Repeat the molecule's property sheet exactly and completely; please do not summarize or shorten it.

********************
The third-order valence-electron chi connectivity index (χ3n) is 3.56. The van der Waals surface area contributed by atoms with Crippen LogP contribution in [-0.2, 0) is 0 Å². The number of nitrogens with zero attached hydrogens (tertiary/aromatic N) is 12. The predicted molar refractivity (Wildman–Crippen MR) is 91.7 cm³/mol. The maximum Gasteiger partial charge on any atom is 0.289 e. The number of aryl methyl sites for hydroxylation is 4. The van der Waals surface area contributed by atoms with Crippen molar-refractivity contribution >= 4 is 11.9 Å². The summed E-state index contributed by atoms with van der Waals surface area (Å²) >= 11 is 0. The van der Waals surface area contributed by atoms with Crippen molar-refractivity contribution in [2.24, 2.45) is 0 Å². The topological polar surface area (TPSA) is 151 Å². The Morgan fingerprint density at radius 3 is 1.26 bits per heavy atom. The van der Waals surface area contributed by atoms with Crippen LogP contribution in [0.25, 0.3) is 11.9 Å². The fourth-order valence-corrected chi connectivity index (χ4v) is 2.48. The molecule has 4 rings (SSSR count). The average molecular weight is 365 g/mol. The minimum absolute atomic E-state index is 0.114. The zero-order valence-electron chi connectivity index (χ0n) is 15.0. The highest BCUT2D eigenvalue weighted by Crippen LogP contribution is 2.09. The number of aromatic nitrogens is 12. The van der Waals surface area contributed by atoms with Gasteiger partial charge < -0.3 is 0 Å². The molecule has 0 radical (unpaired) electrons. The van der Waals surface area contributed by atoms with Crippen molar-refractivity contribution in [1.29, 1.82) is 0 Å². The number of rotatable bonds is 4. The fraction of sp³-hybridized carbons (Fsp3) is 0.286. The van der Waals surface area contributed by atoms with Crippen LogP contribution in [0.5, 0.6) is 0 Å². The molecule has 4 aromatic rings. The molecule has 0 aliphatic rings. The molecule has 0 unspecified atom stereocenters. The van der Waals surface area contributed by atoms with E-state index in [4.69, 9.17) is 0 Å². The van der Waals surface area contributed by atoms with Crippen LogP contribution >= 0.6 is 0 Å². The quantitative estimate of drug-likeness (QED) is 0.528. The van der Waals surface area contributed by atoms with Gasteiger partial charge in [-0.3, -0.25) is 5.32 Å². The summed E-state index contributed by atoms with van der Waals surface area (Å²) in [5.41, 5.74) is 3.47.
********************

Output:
The third-order valence-electron chi connectivity index (χ3n) is 3.56. The van der Waals surface area contributed by atoms with Crippen LogP contribution in [-0.2, 0) is 0 Å². The number of nitrogens with zero attached hydrogens (tertiary/aromatic N) is 12. The predicted molar refractivity (Wildman–Crippen MR) is 91.7 cm³/mol. The maximum Gasteiger partial charge on any atom is 0.289 e. The number of aryl methyl sites for hydroxylation is 4. The van der Waals surface area contributed by atoms with Crippen molar-refractivity contribution >= 4 is 11.9 Å². The summed E-state index contributed by atoms with van der Waals surface area (Å²) >= 11 is 0. The van der Waals surface area contributed by atoms with Crippen molar-refractivity contribution in [2.24, 2.45) is 0 Å². The topological polar surface area (TPSA) is 151 Å². The Morgan fingerprint density at radius 3 is 1.26 bits per heavy atom. The van der Waals surface area contributed by atoms with Crippen LogP contribution in [0.25, 0.3) is 11.9 Å². The fourth-order valence-corrected chi connectivity index (χ4v) is 2.48. The molecule has 4 rings (SSSR count). The average molecular weight is 365 g/mol. The minimum absolute atomic E-state index is 0.114. The zero-order valence-electron chi connectivity index (χ0n) is 15.0. The highest BCUT2D eigenvalue weighted by Crippen LogP contribution is 2.09. The number of aromatic nitrogens is 12. The van der Waals surface area contributed by atoms with Gasteiger partial charge < -0.3 is 0 Å². The molecule has 0 radical (unpaired) electrons. The van der Waals surface area contributed by atoms with Crippen molar-refractivity contribution in [1.29, 1.82) is 0 Å². The number of rotatable bonds is 4. The fraction of sp³-hybridized carbons (Fsp3) is 0.286. The van der Waals surface area contributed by atoms with Crippen LogP contribution in [0.5, 0.6) is 0 Å². The molecule has 4 aromatic rings. The molecule has 0 aliphatic rings. The molecule has 0 unspecified atom stereocenters. The van der Waals surface area contributed by atoms with E-state index in [4.69, 9.17) is 0 Å². The van der Waals surface area contributed by atoms with Crippen LogP contribution >= 0.6 is 0 Å². The quantitative estimate of drug-likeness (QED) is 0.528. The van der Waals surface area contributed by atoms with Gasteiger partial charge in [-0.3, -0.25) is 5.32 Å². The summed E-state index contributed by atoms with van der Waals surface area (Å²) in [5.41, 5.74) is 3.47.